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Core Replacement Success Begins Before the RFP

A successful core banking renewal project begins before the request for proposal is even written.

The most important decisions in a core banking systems replacement or renewal often are those that are made before the project even begins. In what could be a bank's most risky and expensive technology initiative, the partnership between IT and business leaders, and the choices they make before implementation begins, ultimately can determine whether a core banking project succeeds or fails.

Given the massive scope of a core systems transformation, though, it can be easy to overlook the small steps that a bank can take to prepare for core renewal. But without this up-front planning, a bank is likely to fall short in assuring that a strong business case and objective goals take priority over simply installing new technology.

An individual bank, however, might not have the broad perspective of what other institutions are doing in terms of core transformation. To help you benefit from the successes (and failures) of the banks that have traveled the core systems road before you, Bank Systems & Technology turned to the experts -- the technology providers themselves. Several key vendors in the space reveal what they're seeing from banks that are beginning core banking renewal projects and offer tips that will increase the likelihood that such an initiative will accomplish its goals.

As with each vendor Bank Systems & Technology spoke with, Paul Leadbetter, global CTO of banking and credit services for Falls Church, Va.-based CSC, says there has been a recent increase in core banking renewal and replacement projects among banks. "There's a lot of interest at this juncture around core system renewal of some form or another," he says. "The indicator or the supporting evidence for that is definitely within our own customer base, which has been predominately top-tier banks globally."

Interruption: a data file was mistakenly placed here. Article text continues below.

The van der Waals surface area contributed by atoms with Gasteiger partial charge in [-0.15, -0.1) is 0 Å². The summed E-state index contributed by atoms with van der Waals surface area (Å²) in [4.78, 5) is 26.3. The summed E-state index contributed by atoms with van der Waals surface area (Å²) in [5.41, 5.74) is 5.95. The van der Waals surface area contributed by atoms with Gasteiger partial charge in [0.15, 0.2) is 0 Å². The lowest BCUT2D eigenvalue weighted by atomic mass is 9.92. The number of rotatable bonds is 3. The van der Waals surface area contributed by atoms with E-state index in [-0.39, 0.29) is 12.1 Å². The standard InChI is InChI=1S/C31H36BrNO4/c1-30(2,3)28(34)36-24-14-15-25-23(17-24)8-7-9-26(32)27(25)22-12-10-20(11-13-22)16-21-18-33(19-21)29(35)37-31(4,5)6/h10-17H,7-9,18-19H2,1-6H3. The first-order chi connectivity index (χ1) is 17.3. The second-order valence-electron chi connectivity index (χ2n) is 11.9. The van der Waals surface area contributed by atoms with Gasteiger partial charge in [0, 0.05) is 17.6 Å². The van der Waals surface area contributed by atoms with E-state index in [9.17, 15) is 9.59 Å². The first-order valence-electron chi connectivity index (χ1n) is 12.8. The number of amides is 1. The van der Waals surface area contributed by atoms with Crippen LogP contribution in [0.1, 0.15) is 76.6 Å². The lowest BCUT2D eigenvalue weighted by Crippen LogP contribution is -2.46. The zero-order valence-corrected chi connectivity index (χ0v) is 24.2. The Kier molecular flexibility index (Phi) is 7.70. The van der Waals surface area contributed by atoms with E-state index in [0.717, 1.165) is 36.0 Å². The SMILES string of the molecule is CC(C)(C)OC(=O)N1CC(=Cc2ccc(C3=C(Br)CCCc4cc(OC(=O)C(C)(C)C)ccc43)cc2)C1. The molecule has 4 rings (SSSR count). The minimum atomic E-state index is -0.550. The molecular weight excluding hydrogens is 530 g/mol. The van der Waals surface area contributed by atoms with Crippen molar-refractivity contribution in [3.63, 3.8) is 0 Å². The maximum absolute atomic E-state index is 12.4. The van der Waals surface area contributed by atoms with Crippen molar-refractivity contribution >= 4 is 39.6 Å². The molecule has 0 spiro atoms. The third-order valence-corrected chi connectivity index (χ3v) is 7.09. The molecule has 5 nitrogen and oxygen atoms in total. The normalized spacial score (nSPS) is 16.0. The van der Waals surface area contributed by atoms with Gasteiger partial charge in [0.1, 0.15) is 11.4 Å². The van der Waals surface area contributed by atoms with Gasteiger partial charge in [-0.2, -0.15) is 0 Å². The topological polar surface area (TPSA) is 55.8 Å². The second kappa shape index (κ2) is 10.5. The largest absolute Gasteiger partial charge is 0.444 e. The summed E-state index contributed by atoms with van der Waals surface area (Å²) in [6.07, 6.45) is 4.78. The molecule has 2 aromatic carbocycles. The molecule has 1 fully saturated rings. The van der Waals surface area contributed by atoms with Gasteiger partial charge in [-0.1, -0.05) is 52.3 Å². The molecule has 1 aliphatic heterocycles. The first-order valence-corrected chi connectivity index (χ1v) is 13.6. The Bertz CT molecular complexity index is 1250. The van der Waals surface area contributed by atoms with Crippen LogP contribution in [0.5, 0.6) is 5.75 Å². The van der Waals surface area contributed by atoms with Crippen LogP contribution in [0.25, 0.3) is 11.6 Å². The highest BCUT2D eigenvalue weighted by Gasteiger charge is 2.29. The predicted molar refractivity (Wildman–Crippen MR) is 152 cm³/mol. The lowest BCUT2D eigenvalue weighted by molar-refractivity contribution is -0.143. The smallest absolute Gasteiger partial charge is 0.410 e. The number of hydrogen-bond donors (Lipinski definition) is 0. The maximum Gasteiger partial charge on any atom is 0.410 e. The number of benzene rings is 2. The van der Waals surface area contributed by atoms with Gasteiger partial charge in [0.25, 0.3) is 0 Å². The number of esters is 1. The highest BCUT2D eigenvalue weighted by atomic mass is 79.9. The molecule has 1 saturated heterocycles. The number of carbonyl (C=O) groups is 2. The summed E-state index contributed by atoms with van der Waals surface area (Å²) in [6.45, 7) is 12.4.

Start at the Beginning

John Macaluso, CTO of bank solutions for Brookfield, Wis.-based Fiserv, says all banks should start a core systems initiative with a strong business case. "When I talk to clients about this, what I really begin with is that they need to have an understanding of why they're migrating. What are the reasons they're doing this?" he relates. "Frankly, it has to be an organizational imperative."

Across the board, the vendors we spoke with agree that the first step to ensuring a successful core banking renewal project, as with most technology projects, is to ensure that the IT and business departments have their goals aligned. Of all the technology-driven initiatives a bank can undertake, a core systems initiative is the last thing that should be done just for the sake of new technology -- a lesson many banks are learning from past experience.

"In the late '90s it was this technology lovefest," Macaluso says. "They fell in love with the technology, and at the end of the day it resulted in huge expenditures in the technology. But the end results for the banks weren't what they expected them to be."

R. Ravisankar, SVP of Redwood Shores, Calif.-based Oracle's Financial Services Global Business Unit, stresses that if a bank is going to embark on a core systems renewal project, a strong business case must lead the way. "It's regarded as a business-driven project with IT support rather than an IT project of technological renewal," he says. "It's a business case because it changes the way business is done."